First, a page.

In the early 80’s, David Harrow could be found as a fledgling performer around art school, various squats in London and the Warehouse Theatre in East Croydon. It was here that the young keyboardist met poet Anne Clark after one of her performances. He wrote the music and produced tracks on her next album Changing Places and would continue to write and produce a number of influential songs that have since been considered milestones of that musical era.
In 1982 David Harrow wrote and produced his first solo album, The Succession. He performed live with Psychic TV, a psychedelic/punk video art and music group. Harrow began touring extensively in Europe performing both as a solo artist and with Anne Clark as well. In 1983 he wrote and produced music for her album Joined Up Writing, and then relocated to Berlin, where he met his lifelong friend Mike Vamp of the Märtini Brös. Harrow produced Vamp’s record Desperado, and followed that up in 1984 with another 12″ of his own, called No Easy Targets.
In 1985 he released Sufferhead EP with British vocalist Peter Hope and Bite the Hand that Feeds You with singer Pinkie Maclure. His remixes of Anne Clark’s tracks “Sleeper in Metropolis” and “Our Darkness” were released in Germany, and Harrow started producing for German music groups such as LeningradSandwich and Fougorki.
After working for six months in San Francisco at the request of seminal dance label Razormaid, as in-house musician/co-producer for acts such as Debora and Sylvester, then relocating to Holland and began working with Invaders of the Heart and recording the album Without Judgement.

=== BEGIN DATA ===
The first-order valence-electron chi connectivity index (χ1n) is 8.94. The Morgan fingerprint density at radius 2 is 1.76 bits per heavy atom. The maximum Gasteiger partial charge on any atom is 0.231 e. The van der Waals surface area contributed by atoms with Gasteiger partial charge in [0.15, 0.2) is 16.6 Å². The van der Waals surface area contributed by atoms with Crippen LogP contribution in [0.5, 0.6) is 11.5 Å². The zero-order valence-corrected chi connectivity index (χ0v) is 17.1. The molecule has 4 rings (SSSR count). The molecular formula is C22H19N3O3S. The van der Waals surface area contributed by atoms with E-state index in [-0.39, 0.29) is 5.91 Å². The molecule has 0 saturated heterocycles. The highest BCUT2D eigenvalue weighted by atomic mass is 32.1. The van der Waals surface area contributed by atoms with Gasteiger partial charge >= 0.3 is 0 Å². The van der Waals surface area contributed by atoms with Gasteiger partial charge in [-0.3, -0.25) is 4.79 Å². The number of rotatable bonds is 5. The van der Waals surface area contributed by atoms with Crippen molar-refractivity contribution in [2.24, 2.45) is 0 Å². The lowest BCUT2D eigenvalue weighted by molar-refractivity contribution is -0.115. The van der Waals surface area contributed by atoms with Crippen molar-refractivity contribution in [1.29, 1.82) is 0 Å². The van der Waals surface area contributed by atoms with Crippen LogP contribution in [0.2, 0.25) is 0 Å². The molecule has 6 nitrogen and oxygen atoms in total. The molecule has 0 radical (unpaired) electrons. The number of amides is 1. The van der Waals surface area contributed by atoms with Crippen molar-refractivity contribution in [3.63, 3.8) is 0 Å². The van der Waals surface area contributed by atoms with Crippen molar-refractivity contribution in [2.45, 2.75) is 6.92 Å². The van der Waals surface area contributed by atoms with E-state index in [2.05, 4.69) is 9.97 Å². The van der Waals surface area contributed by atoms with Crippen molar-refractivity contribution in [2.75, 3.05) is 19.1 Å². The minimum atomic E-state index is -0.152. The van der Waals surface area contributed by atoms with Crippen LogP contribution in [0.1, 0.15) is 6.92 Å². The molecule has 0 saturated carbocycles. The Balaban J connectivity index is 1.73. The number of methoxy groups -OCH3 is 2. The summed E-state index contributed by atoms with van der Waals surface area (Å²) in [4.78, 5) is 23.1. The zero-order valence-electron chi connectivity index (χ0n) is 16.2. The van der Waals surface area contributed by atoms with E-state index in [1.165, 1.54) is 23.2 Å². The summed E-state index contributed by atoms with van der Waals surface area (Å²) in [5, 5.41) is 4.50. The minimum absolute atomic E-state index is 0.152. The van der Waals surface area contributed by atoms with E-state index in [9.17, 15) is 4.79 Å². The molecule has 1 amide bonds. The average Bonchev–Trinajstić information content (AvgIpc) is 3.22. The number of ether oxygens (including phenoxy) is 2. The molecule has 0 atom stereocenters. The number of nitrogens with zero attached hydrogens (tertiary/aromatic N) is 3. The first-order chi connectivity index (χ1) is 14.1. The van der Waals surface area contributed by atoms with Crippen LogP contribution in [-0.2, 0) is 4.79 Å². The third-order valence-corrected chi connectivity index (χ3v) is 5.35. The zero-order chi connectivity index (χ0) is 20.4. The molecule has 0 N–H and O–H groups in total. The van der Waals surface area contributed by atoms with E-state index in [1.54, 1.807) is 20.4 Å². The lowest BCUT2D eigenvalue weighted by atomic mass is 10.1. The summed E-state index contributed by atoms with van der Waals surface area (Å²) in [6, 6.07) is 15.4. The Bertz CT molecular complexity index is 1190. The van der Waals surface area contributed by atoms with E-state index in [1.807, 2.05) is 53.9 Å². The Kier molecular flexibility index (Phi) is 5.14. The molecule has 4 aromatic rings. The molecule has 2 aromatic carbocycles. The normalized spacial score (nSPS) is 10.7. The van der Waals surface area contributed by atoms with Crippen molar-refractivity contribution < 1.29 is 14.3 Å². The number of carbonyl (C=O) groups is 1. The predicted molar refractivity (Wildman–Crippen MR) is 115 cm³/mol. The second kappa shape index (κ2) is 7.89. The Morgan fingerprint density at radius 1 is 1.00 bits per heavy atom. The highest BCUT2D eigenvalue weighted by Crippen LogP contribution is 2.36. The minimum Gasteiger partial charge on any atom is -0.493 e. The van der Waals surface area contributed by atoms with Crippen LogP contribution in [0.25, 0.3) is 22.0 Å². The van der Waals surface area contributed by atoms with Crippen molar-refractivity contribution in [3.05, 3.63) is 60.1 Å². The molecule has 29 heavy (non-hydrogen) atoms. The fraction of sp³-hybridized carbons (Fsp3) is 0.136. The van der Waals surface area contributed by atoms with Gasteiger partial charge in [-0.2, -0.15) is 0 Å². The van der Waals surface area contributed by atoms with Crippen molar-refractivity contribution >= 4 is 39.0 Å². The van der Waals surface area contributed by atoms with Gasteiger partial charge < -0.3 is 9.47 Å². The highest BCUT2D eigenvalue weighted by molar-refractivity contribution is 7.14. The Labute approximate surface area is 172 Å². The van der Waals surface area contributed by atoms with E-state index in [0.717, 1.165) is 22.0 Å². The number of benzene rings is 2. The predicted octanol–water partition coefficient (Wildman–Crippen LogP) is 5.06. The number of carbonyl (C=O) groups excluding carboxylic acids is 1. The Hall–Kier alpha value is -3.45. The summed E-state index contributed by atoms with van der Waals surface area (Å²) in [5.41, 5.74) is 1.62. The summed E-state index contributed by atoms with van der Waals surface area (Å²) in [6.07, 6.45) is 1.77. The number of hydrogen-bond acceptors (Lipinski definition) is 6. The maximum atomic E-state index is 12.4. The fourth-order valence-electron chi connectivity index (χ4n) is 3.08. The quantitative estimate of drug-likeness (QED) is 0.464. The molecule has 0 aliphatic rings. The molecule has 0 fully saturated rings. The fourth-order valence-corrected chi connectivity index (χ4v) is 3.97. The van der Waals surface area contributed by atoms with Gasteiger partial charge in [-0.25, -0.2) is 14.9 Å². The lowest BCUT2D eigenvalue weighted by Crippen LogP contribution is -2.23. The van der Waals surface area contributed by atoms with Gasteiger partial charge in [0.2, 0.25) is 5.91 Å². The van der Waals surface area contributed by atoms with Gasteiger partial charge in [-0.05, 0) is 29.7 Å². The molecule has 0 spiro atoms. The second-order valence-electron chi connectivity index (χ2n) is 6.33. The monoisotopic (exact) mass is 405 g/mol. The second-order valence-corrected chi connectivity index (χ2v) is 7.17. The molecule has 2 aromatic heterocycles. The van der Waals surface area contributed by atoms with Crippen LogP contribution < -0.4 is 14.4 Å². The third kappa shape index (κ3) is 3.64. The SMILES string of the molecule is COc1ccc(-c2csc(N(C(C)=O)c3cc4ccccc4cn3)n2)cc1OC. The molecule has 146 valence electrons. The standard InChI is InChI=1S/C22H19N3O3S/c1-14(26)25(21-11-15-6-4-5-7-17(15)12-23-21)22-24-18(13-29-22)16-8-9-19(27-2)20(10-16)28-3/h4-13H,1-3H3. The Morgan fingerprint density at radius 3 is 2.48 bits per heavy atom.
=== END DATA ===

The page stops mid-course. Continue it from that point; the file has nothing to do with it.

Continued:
In 1987 it was back to London at the height of the acid house movement, and Harrow recorded his final album with Anne Clark, Hopeless Cases. He began performing with “Rubber” Ron Elliston from Black Britain at acid house events around the UK, including the Shoom at London Bridge and Oranges at the Astoria.
The following year, Harrow started working with ONU as co-writer for the many groups signed to the label, and began touring as ONU Soundsystem along with Barmy Army, African Headcharge, Strange Parcels, Dub Syndicate, Jesse Rae and vocalist Gary Clail. Harrow wrote recorded and co-produced tracks for artists such as Lee “Scratch” Perry, Bim Sherman and Mark Stewart, and performed worldwide with all of the above.
Harrow wrote and co-produced Clail’s two big hits, “Human Nature” and “Who Pays the Piper”, and in 1989 released Radio Morocco as PULSE8 on Nation Records. In 1990 Harrow remixed Depeche Mode’s “Enjoy the Silence” and Candi Staton’s “You Got the Love” to further critical acclaim.
In 1991, Harrow began working with Andrew Weatherall under the name Bloodsugar; the duo released both remixes (notably of The Orb’s “Toxygene“) and original material on Audio Emissions/Sabres of Paradise and secretly under the name Deanne Day (D and A).
Soon Harrow was signed to Weatherall’s label Sabres of Paradise under the moniker Technova, where he released the epic 12″ “Tantra,” followed by the albums Tantric Steps and Transcience. That same year (1993), he performed a legendary party at the London club Blood Sugar, complete with naked dancers, fire eaters and body modification artists. Harrow also found time to collaborate with performance artist Ron Athey and throughout 1994 was still touring widely with ONU Soundsystem.